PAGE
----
TULSA OK: The trip has started off very well. My amazing and dedicated family stayed up crazy hours helping me get packed. They (and all of the people who are “helpers” to the “travelers”) don't get enough credit for their part. I explained to the kids last night that even though mommy might be giving the donations, them helping to load and sort and pack them is also a bit part of the service that needs to be done. We are all working together as one body to accomplish a single goal.
I was blessed this morning that they didn't just drop me at the airport curb. They all came in to make sure everything went okay with the checking of the luggage and getting through security. Sweet ones. Not only did it go okay, but they didn't charge us a single penny for baggage that they could have technically charged us $150 extra for (it was over-weight)!! They might let me get by with a few extra pounds here and there, but extra DOZENS of pounds? That has never happened to me!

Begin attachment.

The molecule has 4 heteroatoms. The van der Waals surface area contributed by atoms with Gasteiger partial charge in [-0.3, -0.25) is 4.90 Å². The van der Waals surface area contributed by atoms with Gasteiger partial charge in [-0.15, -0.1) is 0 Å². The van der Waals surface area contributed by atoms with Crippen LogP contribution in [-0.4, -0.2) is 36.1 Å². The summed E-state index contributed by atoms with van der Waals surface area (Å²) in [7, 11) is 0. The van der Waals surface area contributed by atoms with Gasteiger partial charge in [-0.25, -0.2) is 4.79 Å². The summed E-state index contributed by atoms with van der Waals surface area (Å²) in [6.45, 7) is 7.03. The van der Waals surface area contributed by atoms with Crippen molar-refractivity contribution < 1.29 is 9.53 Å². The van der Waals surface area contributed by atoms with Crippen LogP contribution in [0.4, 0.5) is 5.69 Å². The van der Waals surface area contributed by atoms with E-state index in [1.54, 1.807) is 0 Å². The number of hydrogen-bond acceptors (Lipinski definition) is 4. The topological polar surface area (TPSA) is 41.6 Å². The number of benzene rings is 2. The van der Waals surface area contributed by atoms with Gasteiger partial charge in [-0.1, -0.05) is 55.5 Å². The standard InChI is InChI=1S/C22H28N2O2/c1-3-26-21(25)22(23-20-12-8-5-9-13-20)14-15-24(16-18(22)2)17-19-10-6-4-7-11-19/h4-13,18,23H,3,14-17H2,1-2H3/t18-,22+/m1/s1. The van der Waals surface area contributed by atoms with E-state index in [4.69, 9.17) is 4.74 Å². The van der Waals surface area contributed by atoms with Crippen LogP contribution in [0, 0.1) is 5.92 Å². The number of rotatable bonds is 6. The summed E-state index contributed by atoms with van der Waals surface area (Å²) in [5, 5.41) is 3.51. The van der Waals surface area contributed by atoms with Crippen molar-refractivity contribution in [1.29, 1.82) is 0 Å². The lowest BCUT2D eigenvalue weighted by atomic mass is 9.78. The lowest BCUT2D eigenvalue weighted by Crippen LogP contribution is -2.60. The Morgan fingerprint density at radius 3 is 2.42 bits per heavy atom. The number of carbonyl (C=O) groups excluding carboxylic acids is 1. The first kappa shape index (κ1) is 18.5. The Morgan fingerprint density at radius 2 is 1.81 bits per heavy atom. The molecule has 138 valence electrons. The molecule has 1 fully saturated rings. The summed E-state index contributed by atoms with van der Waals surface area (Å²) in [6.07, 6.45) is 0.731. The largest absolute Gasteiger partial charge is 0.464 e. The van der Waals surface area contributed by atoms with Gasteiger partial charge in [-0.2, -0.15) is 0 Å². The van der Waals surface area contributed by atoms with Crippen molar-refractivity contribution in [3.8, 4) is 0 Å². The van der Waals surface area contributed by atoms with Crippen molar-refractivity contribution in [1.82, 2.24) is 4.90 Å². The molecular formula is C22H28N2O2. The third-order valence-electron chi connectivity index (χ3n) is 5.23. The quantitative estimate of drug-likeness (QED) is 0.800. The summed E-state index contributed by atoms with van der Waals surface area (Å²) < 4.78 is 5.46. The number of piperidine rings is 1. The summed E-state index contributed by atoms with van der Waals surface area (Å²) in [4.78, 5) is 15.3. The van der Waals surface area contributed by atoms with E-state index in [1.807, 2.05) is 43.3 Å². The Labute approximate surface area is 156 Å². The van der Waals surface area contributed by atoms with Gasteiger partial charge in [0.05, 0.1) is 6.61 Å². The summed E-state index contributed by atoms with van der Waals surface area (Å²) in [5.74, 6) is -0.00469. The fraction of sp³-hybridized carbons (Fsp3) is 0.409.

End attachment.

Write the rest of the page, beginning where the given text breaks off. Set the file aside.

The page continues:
ATLANTA, GEORGIA: It's 9:45pm and we're getting ready to take off. The flight is PACKED! I tried something different and chose a seat in the very back (41c). So far, so good. The seat is back in a quiet corner by the bathrooms and galley.
I'm setting next to two cool guys. They are BOTH university professors. One is American, going to Accra to set up a study exchange program. The other is Liberian, currently teaching in America, going “home” to finalize talks to become the English chair at a major university in Monrovia. [Our flight goes on to Monrovia after Accra.] Ironically, one of the things he teaches here in America is American Religious History!